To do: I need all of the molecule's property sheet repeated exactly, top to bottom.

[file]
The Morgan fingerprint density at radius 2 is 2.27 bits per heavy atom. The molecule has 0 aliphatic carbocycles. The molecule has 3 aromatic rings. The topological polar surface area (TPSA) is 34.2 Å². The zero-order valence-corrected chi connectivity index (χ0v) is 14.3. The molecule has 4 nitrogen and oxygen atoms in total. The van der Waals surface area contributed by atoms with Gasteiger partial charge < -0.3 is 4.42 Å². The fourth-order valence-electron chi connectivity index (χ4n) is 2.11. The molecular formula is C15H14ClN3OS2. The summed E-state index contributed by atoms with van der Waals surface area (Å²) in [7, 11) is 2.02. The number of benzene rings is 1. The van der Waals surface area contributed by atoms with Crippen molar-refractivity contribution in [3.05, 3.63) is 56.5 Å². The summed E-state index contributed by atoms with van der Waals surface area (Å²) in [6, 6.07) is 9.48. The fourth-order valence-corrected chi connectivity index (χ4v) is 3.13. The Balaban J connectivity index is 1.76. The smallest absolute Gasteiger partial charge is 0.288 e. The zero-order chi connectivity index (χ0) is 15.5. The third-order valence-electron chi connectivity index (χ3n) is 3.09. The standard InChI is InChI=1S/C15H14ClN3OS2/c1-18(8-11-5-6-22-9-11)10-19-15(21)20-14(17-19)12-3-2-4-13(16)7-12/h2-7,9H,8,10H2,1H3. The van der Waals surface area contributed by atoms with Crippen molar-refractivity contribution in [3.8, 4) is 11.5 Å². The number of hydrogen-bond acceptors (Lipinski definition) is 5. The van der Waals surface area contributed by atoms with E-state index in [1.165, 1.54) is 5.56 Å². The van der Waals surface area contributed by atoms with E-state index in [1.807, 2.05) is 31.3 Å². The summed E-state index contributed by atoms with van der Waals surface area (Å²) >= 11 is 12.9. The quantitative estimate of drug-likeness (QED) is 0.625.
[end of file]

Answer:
The Morgan fingerprint density at radius 2 is 2.27 bits per heavy atom. The molecule has 0 aliphatic carbocycles. The molecule has 3 aromatic rings. The topological polar surface area (TPSA) is 34.2 Å². The zero-order valence-corrected chi connectivity index (χ0v) is 14.3. The molecule has 4 nitrogen and oxygen atoms in total. The van der Waals surface area contributed by atoms with Gasteiger partial charge < -0.3 is 4.42 Å². The fourth-order valence-electron chi connectivity index (χ4n) is 2.11. The molecular formula is C15H14ClN3OS2. The summed E-state index contributed by atoms with van der Waals surface area (Å²) in [7, 11) is 2.02. The number of benzene rings is 1. The van der Waals surface area contributed by atoms with Crippen molar-refractivity contribution in [3.05, 3.63) is 56.5 Å². The summed E-state index contributed by atoms with van der Waals surface area (Å²) in [6, 6.07) is 9.48. The fourth-order valence-corrected chi connectivity index (χ4v) is 3.13. The Balaban J connectivity index is 1.76. The smallest absolute Gasteiger partial charge is 0.288 e. The zero-order chi connectivity index (χ0) is 15.5. The third-order valence-electron chi connectivity index (χ3n) is 3.09. The standard InChI is InChI=1S/C15H14ClN3OS2/c1-18(8-11-5-6-22-9-11)10-19-15(21)20-14(17-19)12-3-2-4-13(16)7-12/h2-7,9H,8,10H2,1H3. The van der Waals surface area contributed by atoms with Crippen molar-refractivity contribution in [3.8, 4) is 11.5 Å². The number of hydrogen-bond acceptors (Lipinski definition) is 5. The van der Waals surface area contributed by atoms with E-state index in [1.165, 1.54) is 5.56 Å². The van der Waals surface area contributed by atoms with E-state index in [1.807, 2.05) is 31.3 Å². The summed E-state index contributed by atoms with van der Waals surface area (Å²) >= 11 is 12.9. The quantitative estimate of drug-likeness (QED) is 0.625.